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Predictive Modeling of Anal Dysplasia Progression in HIV

18 Years
Open (Enrolling)
Neoplasms, Squamous Cell, Papillomavirus Infections

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Trial Information

Predictive Modeling of Anal Dysplasia Progression in HIV

Persons living with HIV-infection are at greatly increased risk for anal carcinoma and anal
intraepithelial neoplasia (AIN). Despite the overall improvement in HIV outcomes, the
incidence of anal carcinoma has not decreased with the advent of highly active
antiretroviral ther-apy. Further, there is substantial morbidity and mortality associated
with anal carcinoma in HIV-infected individuals. For these reasons, it is critically
important to develop effective screening and treatment strategies in this population. Anal
carcinoma is similar to cervical carcinoma in that they are both associated with infection
with human papillomavirus (HPV) and share similar cytologic features of dysplasia. Anal
cytology screening is ultimately expected to reduce the incidence of anal carcinoma similar
to that seen with cervical cancer after the introduction of cervical Pap screening. Given
the high frequency of abnormal cytology in patients with HIV and the need to confirm results
by high-resolution anoscopy, however, the implementation of screening programs requires a
substantial commitment of clinical resources. The workload and costs involved in following
up on abnormal cytology reduce the cost-effectiveness of screening and pose a significant
barrier to its widespread integration into routine HIV care. A model for predicting which
patients are at greatest risk for progressive of anal dysplasia is needed in order to
decrease the need for excessive confirmatory procedures in this population. Without such a
model, anal carcinoma screening may remain cost prohibitive for many HIV clinics.

The objective of this study is to develop a predictive model to identify patients who are at
greatest risk for progression of anal intraepithelial neoplastic changes. The central
hypotheses are: 1) that progression of early HPV-related anal dysplasia is associated with
environmental, virological, and host molecular factors and 2) that it is possible to develop
a predictive statistical model with a high sensitivity and specificity for predicting
disease progression. These hypotheses have been formulated on the basis of strong evidence
from studies of HPV-related cervical dysplasia that smoking, HPV E2 expression, HPV E6/E7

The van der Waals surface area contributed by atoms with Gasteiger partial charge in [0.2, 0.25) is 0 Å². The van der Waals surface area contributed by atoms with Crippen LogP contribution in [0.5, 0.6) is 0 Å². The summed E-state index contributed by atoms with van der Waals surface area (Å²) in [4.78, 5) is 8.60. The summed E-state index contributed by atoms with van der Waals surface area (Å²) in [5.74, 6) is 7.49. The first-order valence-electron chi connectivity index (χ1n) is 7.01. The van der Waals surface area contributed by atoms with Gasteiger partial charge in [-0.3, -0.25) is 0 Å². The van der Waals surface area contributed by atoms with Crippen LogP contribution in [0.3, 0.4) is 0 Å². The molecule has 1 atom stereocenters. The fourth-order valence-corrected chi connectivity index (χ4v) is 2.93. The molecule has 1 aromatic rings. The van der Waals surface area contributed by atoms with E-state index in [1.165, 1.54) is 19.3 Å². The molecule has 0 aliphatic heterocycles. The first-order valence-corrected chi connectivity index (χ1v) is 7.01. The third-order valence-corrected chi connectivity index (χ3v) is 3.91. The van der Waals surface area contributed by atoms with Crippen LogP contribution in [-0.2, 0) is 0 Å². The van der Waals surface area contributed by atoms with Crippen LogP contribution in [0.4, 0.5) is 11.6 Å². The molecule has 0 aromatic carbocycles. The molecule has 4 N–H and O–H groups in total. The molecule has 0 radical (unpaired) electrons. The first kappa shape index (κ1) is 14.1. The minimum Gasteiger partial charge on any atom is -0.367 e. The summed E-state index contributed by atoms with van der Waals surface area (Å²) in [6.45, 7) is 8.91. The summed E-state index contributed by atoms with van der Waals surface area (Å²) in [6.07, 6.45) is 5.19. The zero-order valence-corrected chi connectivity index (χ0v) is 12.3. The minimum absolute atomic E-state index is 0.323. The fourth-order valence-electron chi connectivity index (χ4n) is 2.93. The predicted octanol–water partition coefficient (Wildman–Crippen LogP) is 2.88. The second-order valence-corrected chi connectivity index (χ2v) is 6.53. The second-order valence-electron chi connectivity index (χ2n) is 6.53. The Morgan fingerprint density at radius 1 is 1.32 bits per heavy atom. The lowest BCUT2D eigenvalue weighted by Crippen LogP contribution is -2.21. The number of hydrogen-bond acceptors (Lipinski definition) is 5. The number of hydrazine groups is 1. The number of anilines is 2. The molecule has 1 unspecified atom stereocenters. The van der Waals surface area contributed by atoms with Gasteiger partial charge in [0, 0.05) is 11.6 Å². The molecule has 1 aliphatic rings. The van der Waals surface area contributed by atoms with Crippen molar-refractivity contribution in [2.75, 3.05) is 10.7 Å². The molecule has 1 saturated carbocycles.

protein expression, high-risk HPV type, HPV viral load, p16 expression, p53 expression and
Ki67 expression are associated with progressive cervical dysplasia. The rationale for the
proposed research is that development of a predictive model will allow clinicians to design
more cost-effective screening and follow-up strategies which focus resources on intensively
testing only those patients with a significant risk for progression. Further, the models
developed will allow clinicians to identify a population of patients who may benefit from
early treatment interventions. Finally, information learned from this research may provide
information applicable to other HPV-related cancers.

Inclusion Criteria:

- HIV-infected

- Age > 18 years old

- Abnormal anal screening cytology

Exclusion Criteria:

- Inability to sign informed consent

- Life-threatening illness or other contraindication for high-resolution anoscopy

- anal intraepithelial neoplasia not confirmed by anal biopsy

- history of anal carcinoma

- history of HPV vaccination

Type of Study:


Study Design:

Observational Model: Cohort, Time Perspective: Prospective

Outcome Measure:

histological diagnosis of high-grade squamous intra-epithelial lesion confirmed by anal biopsy

Outcome Time Frame:

12 months, 24 months, 36 months

Safety Issue:


Principal Investigator

Jaime C Robertson, MD

Investigator Role:

Principal Investigator

Investigator Affiliation:

University of Cincinnati


United States: Federal Government

Study ID:




Start Date:

January 2009

Completion Date:

March 2014

Related Keywords:

  • Neoplasms, Squamous Cell
  • Papillomavirus Infections
  • Neoplasms, Squamous Cell
  • Papillomavirus Infections
  • HIV
  • Neoplasms
  • Neoplasms, Squamous Cell
  • Papillomavirus Infections



University of CincinnatiCincinnati, Ohio  45267-0502
Cincinnati VA Medical CenterCincinnati, Ohio  45220